By the race end, the physical gap between MM and #2 Pedrosa was an eternity. But I’m here to tell you, sitting 75′ in the MG (Main Grandstand) from the start line, with MM flying past @ 212mph on a 230hp 2-wheeled rocket ship: watching the “tellie” vs. being at a MotoGP are two different animals. One could not possibly over state the sheer bliss and excitement of being in the presence of these men on their machines.

    MMs first Qualifying Lap he broke his own track record, then the next lap he broke the prior lap record again. Don’t hold your breath waiting for someone to knock MM off the #1 podium of this track.

    I walked a few miles over the weekend, and just about everywhere you go at this track the views are breathtaking. Do not, I repeat, do not miss this race next year!

    Unquestionably, of all fans wearing clothes emblazoned with motorcycle racing legends, Rossi is the most adored, by huge margin. Frankly I can’t even estimate who is #2.

    Along these lines, there was a good number of fans wearing all Repsol Honda colors, and a few rare (trending younger) fans showing their affection for Marquez, sporting hats, shirts, and even a few umbrellas with his name.

    While exiting behind the stands, I struck up a conversation with another fan in my age range (late 50s). I said something like, “Love or hate Marquez, it’s hard not to admire his talent.” He gave a little chuckle, replying, “Wait and see. The more he wins, the greater grows his fan base…everyone loves a winner.”

    Is winning not the root of the above-documented man-crush for Valentino Rossi? Since that fan’s little insight two weeks ago, I noticed how hard it is to resist a growing infatuation with Marquez, in spite of my general history of desiring a winner to be “Any one but Red” (Big Red Honda). Seeing him race and win in person only further cements the attraction.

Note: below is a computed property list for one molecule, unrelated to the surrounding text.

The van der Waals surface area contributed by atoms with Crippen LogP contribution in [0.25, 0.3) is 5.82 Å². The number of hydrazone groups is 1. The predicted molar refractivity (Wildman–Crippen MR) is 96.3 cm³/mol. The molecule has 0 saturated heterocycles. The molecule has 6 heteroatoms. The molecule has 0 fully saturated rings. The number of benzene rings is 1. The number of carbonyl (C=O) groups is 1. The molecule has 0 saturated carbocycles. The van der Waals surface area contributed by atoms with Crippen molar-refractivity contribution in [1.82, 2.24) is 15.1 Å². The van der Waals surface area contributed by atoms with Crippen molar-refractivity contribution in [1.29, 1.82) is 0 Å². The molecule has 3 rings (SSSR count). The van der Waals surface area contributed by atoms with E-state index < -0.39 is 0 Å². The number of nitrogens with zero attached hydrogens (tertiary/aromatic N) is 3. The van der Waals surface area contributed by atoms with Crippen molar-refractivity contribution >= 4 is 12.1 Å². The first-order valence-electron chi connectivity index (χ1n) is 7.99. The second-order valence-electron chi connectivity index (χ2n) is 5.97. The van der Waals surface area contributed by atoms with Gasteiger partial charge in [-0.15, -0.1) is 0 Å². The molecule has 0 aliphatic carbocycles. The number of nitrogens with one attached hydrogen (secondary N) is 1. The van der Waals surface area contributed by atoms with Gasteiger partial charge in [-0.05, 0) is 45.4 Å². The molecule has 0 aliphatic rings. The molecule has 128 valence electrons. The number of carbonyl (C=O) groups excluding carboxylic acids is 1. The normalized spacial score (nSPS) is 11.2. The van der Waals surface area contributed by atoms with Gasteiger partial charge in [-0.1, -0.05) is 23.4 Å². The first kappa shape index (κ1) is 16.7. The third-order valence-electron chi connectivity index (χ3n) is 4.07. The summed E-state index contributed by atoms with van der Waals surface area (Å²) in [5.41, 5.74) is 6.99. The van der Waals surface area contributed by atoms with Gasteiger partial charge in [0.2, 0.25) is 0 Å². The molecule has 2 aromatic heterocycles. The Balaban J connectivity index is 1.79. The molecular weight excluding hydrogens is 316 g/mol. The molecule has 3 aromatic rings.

Who wouldn’t want to see JLo and Stoner racing head to head with MM, all on competitive machines?

    • MGNorge says:

      You bring up something that may slip by those watching these events on the tube. When in person you get a more singular perspective at any given time of the race. If you park yourself at the beginning of tun one you see the results of the drag race to it. If you watch along the infield you see those battles. On TV you can see anywhere, anytime, even from the bikes! Years ago when I attended road racing events I was most dazzled by the seeming lack of fear and skill possessed by each rider than who they were or what they rode. It’s a different experience.

    • Jeremy in TX says:

      I was in Austin, too, seated at Turn 15. It was my first MotoGP, and I loved it. I’ll be attending again for sure.

  3. Dargo says:

    Why are the Hondas so good, they have two wheels, an engine, a swing arm like everyone else

    • Norm G. says:

      not like everyone else, they’ve enjoyed 2 decades of uninterrupted sponsorship. CASH for the win.

      • MGNorge says:

        But then Honda doesn’t win every race so whatever may be go on behind the scenes it’s not a sure bet. Look at just about any kind of competition and if a brand or even single athlete wins too often for the likes of some there must be some foul play at work. One fact is however, Honda does like to race, they do like to win and they aren’t afraid to pull out the purse in that pursuit. They do know how to produce some brilliant machines no matter what.

  4. Ricardo says:

    I think this is a circuit for Lorenzo, it will require extra smoothnes on the transitions and turns.

    • Curly says:

      He must just be sandbaggin’ right? At 2.2 seconds back after the second free practice I’ll bet there’s no joy in the Yamaha garage.

  5. Hot Dog says:

    Jeez, everyone’s Negatrometer is pegged wide open! JLo is going to be very cranky.

  6. Tim says:

    Hondas will definitely dominate this track.

  7. MGNorge says:

    Looks pretty demanding with only two main straights, one uphill, where engine power would come into play.

  8. Norm G. says:

    re: “The Termas de Río Hondo circuit, entirely rebuilt just a year ago”

    awesome, now let’s hope it doesn’t get renamed Termas de Río “Honda”.